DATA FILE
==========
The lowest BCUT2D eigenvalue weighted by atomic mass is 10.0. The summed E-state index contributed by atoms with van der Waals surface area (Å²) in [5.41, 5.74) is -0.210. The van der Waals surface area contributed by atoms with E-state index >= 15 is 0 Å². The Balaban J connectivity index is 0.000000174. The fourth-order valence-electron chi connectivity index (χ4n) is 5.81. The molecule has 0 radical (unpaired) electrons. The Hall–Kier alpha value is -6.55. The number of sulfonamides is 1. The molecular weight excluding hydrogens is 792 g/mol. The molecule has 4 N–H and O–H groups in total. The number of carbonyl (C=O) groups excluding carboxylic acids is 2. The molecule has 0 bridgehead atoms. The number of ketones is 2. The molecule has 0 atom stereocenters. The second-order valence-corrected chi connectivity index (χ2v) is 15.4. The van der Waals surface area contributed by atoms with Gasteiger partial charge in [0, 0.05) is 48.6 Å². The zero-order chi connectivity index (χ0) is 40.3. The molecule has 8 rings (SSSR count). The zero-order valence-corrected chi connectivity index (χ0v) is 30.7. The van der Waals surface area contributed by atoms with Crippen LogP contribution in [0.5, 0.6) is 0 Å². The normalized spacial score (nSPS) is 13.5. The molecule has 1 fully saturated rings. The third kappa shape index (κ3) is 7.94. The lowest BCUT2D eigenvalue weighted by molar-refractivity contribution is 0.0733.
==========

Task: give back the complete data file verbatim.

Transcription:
The lowest BCUT2D eigenvalue weighted by atomic mass is 10.0. The summed E-state index contributed by atoms with van der Waals surface area (Å²) in [5.41, 5.74) is -0.210. The van der Waals surface area contributed by atoms with E-state index >= 15 is 0 Å². The Balaban J connectivity index is 0.000000174. The fourth-order valence-electron chi connectivity index (χ4n) is 5.81. The molecule has 0 radical (unpaired) electrons. The Hall–Kier alpha value is -6.55. The number of sulfonamides is 1. The molecular weight excluding hydrogens is 792 g/mol. The molecule has 4 N–H and O–H groups in total. The number of carbonyl (C=O) groups excluding carboxylic acids is 2. The molecule has 0 bridgehead atoms. The number of ketones is 2. The molecule has 0 atom stereocenters. The second-order valence-corrected chi connectivity index (χ2v) is 15.4. The van der Waals surface area contributed by atoms with Gasteiger partial charge in [0, 0.05) is 48.6 Å². The zero-order chi connectivity index (χ0) is 40.3. The molecule has 8 rings (SSSR count). The zero-order valence-corrected chi connectivity index (χ0v) is 30.7. The van der Waals surface area contributed by atoms with Crippen LogP contribution in [0.5, 0.6) is 0 Å². The normalized spacial score (nSPS) is 13.5. The molecule has 1 fully saturated rings. The third kappa shape index (κ3) is 7.94. The lowest BCUT2D eigenvalue weighted by molar-refractivity contribution is 0.0733.